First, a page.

Dr Anna Bussu, Dr Peter Leadbetter and Dr Michael Richards
The concept of Emotional Intelligence (EI) was introduced by Mayer and Salovoy (1993) in the early 1990’s who define it as a type of social intelligence that involves the ability to monitor one’s own and other’s emotions, to discriminate among them, and to use this information to guide one’s thinking and actions. With this in mind, the primary aim of this research was to evaluate the impact of a visit to Holocaust-related sites on students from the BSc (Hons) Psychosocial Analysis of Offending Behaviour programme relating to their emotional and social relational life skills. In addition, we were also interested in exploring how the educational experience could be further enhanced for future cohorts of students and how this research is a good opportunity to improve curricular strategies to support students on this pedagogical experience but at the same to implement new best practices for Holocaust education. In particular to explore the impact of outdoor experiences on student’ active learning and students satisfaction (Ben-Peretz, 2015; Gallant & Hartman, 2001).
Working with 20 third year students, who visited Auschwitz, Poland earlier in 2017, a mixed method action research approach was adopted comprising:
- “Quick emotional intelligence self-assessment” questionnaire to student participants (quantitative pre & post visit). The questionnaire comprised of scores for 4 subscales (emotional awareness, emotional management, social-emotional awareness, relationship management).
- A student focus group to explore the emotional and social impact of the visit.
- Questionnaires to lecturers involved in the visit to explore their personal views, and reflections on strategies to improve the educational experience for future cohorts of students.
Below are some of the views from students:
‘I just think it makes you look at today’s world, and it makes you think that we need to put more things in place to stop it ever happening again. It makes you take a step back and appreciate what you’ve got and realise you actually need to take a step in doing something to counteract it, even something as simple as voting in the referendum. It just makes you think that every little voice does matter’
‘I still can’t look back at the pictures that I’ve taken. It’s to traumatizing in a way, I don’t want to look back at the pictures and force myself to think about it. I’ve just been sort of trying to forget about it because I don’t want to force myself to actually consider it all again’
‘While I was there it felt like it was surreal, like it didn’t happen, but then it was after when I got back to the hotel that it hit me and I just felt depressed – everything we heard was going through my head. How did people live like that? When we were walking through it was freezing, and we had coats and scarves on, and then to think people were just in their pyjamas and how do you survive?’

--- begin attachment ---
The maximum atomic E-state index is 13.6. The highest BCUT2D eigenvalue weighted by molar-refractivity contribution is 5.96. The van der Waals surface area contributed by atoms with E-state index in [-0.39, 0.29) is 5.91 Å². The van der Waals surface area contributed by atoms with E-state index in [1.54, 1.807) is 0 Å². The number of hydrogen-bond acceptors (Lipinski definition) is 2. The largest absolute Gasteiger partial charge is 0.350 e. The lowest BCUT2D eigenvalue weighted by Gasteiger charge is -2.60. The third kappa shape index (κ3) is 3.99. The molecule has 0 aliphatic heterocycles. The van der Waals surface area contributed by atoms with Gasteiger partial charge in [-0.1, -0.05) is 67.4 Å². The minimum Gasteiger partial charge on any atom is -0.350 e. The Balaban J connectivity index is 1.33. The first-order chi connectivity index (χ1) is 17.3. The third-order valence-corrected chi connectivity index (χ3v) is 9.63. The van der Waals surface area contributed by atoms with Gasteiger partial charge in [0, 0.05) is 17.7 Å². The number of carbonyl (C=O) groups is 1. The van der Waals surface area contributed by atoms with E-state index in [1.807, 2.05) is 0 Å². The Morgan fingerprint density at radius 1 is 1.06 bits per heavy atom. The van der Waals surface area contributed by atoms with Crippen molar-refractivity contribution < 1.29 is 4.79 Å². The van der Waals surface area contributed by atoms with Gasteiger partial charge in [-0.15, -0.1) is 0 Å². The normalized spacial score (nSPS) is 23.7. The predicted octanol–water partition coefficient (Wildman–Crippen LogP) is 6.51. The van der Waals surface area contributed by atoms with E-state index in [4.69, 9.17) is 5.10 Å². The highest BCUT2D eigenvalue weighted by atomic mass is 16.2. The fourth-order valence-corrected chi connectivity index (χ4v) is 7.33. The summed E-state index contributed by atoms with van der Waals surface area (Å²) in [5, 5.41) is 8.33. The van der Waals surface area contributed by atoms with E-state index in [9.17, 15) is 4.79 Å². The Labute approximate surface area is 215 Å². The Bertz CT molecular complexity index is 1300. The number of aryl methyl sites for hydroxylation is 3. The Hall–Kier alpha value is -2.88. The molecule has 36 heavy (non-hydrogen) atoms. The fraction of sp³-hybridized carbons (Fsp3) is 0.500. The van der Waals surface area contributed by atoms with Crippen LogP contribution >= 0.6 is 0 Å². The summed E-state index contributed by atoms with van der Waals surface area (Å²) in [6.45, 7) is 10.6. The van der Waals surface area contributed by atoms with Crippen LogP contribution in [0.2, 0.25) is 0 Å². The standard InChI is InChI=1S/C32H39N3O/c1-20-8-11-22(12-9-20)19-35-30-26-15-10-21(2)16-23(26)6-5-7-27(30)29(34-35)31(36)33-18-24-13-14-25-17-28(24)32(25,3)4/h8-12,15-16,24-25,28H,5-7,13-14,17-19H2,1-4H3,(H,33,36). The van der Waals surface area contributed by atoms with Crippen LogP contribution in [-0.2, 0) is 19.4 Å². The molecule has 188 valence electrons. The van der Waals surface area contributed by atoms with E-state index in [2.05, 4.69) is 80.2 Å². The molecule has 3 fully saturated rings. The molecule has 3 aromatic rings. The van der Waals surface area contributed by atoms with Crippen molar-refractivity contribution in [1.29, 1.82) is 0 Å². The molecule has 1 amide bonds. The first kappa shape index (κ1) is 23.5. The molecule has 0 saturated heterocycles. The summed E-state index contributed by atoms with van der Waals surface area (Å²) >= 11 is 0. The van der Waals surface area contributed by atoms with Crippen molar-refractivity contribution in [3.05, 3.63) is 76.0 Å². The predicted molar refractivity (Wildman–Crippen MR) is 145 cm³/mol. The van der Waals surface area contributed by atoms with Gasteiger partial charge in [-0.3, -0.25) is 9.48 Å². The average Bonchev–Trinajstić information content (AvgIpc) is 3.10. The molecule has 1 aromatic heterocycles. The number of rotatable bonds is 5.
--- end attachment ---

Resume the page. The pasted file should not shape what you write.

‘When you’re actually there in your coat in the middle of it, and you’re just in this room that smells, and there’s this mud on the ground, and you think some people were even sleeping in the mud, you just don’t get that from reading that – you have to be there to see it, to properly empathise with it’.
‘I think it was important for the interpersonal skills because I feel like the historical part, you could just read about. You have to go and experience it, and that’s the part that’s going to help you develop the skills, so I think that’s more important than just learning about the historical facts’.
‘I think until you go there and experience it, you don’t realise how much of an impact it will have had on society today.’
‘I think definitely the listening and definitely the empathy because I feel when we were all walking round no one was talking, everyone was just so focused, just listening. It forced everyone to just stand and think about what it was like.’
Implication and conclusions to this research.
– A “springboard” for further research and internal funding (as this was a pilot study).
– In the future we aim to extend the Auschwitz experience to new cohorts.
– Given the positive outcomes to the experience, the aim is to incorporate some of this into the curriculum in other courses in Applied Health and Social Care.
– Staff and students clearly valued the experience as a mechanism to enhance individual emotional experiences and learning; and to create a ‘group identity’.
If you would like to learn more about this research, you can contact one of us via email below:
Dr. Anna Bussu – firstname.lastname@example.org
Dr. Peter Leadbetter – Leadbetp@edgehill.ac.uk
Dr. Michael Richards – Richarmi@edgehill.ac.uk